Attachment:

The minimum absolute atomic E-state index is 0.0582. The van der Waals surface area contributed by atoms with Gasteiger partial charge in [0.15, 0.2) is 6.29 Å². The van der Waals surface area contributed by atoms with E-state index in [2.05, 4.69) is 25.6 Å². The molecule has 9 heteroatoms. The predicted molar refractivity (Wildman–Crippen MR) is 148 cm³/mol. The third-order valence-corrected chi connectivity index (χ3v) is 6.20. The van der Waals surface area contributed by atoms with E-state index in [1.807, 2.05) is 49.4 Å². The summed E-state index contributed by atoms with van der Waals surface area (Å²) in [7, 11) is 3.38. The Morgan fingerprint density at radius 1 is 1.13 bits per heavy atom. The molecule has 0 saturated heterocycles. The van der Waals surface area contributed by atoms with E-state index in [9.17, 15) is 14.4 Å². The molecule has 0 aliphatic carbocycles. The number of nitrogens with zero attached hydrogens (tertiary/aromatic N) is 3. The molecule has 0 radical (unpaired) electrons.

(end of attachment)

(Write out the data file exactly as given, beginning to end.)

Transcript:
The minimum absolute atomic E-state index is 0.0582. The van der Waals surface area contributed by atoms with Gasteiger partial charge in [0.15, 0.2) is 6.29 Å². The van der Waals surface area contributed by atoms with E-state index in [2.05, 4.69) is 25.6 Å². The molecule has 9 heteroatoms. The predicted molar refractivity (Wildman–Crippen MR) is 148 cm³/mol. The third-order valence-corrected chi connectivity index (χ3v) is 6.20. The van der Waals surface area contributed by atoms with E-state index in [1.807, 2.05) is 49.4 Å². The summed E-state index contributed by atoms with van der Waals surface area (Å²) in [7, 11) is 3.38. The Morgan fingerprint density at radius 1 is 1.13 bits per heavy atom. The molecule has 0 saturated heterocycles. The van der Waals surface area contributed by atoms with E-state index in [9.17, 15) is 14.4 Å². The molecule has 0 aliphatic carbocycles. The number of nitrogens with zero attached hydrogens (tertiary/aromatic N) is 3. The molecule has 0 radical (unpaired) electrons.